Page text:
Then there’s new spending, which can take the form of recurring obligations (a harder pill to swallow since it’s a commitment not only to spend money now but spend money potentially forever) or one-time expenditures for some purpose. The big eye-popping number here is a proposed $10 billion to support healthcare worker wages, pay out bonuses, invest in laboratory equipment, and grow the state’s healthcare workforce by a target 20 percent over the next five years. The idea is that this is an injection of funds specifically into mitigating the damage of a next pandemic, or other health crisis. There is also spending on various higher education initiatives, like increasing tuition assistance for part-time students at the state’s public university systems (SUNY and CUNY) and building out various research and jobs programs.
Aside from operational spending, budget documents will include something called capital spending, which by and large means spending on actual public infrastructure. Hochul includes a somewhat amusing yet laudable $1 billion spend to fix potholes around the state, as well as an almost $1 billion increase in state operating funds for the MTA (something that will no doubt help her with downstate voters who have not been as familiar with her as a political figure ahead of her reelection campaign this year). She has also placed a particular emphasis on the construction of new housing, including conversion of empty commercial space into housing, and pledged the construction of a new rail line that will connect Brooklyn and Queens. (The line would connect Bay Ridge to Jackson Heights, which incidentally was voted NYC’s best neighborhood in a Twitter poll last week.)
One thing that Gov. Hochul and budget director Mujica both chose to repeatedly emphasize was that there are no so-called budget gaps through fiscal year 2027, meaning that if revenue projections hold, the state wouldn’t have any budget shortfalls to make up if it sticks to the spending plan. Even with the huge increases, the proposal would set aside 15 percent of state operating funds in reserves over the next several years, as insulation against additional economic shocks.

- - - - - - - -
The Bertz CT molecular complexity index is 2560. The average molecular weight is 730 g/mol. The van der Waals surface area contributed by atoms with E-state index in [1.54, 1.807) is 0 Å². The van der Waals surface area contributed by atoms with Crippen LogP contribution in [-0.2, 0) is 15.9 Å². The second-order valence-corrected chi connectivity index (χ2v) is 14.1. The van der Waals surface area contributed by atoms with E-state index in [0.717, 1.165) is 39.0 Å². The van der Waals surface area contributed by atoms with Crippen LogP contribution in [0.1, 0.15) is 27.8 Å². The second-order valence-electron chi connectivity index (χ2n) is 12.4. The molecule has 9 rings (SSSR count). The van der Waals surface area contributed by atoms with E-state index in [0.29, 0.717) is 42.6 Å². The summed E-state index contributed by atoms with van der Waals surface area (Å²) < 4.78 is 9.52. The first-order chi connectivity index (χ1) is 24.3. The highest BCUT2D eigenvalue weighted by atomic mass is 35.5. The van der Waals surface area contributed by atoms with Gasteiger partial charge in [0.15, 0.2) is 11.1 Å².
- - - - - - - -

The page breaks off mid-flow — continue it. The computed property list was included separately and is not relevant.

Again, this isn’t a done deal. This is the starting-off point, and especially now that it’s clear that Hochul has no problem spending the money that’s come in, there will be immense pressure from every legislator and interest group in the state to fund their own project of interest. One significant example: the state’s eviction moratorium expired this past weekend, and many people fear a coming wave of evictions. A court case forced the state to reopen Emergency Rental Assistance Program (ERAP) applications, but the billions in federal dollars that funded that program have run dry. Hochul and other state leaders have asked the federal government to allocate additional funds, but whether that happens is up in the air.
Here’s where the whole idea of the budget gets a little more complicated. Some spending now arguably offsets more spending later. A prime example of this is the pandemic itself: if the state had better prepared for it, such as by having greater stores of PPE, more healthcare professionals and health research, and more hospital beds, some of the devastation could have been avoided. Yet it’s impossible to protect the future, and it is easy to get sticker shock with the price of something now, even if it might be better in the long run. A wave of evictions would be economically calamitous for the state, but will state lawmakers be willing to invest billions into rent assistance? We’ll have to see.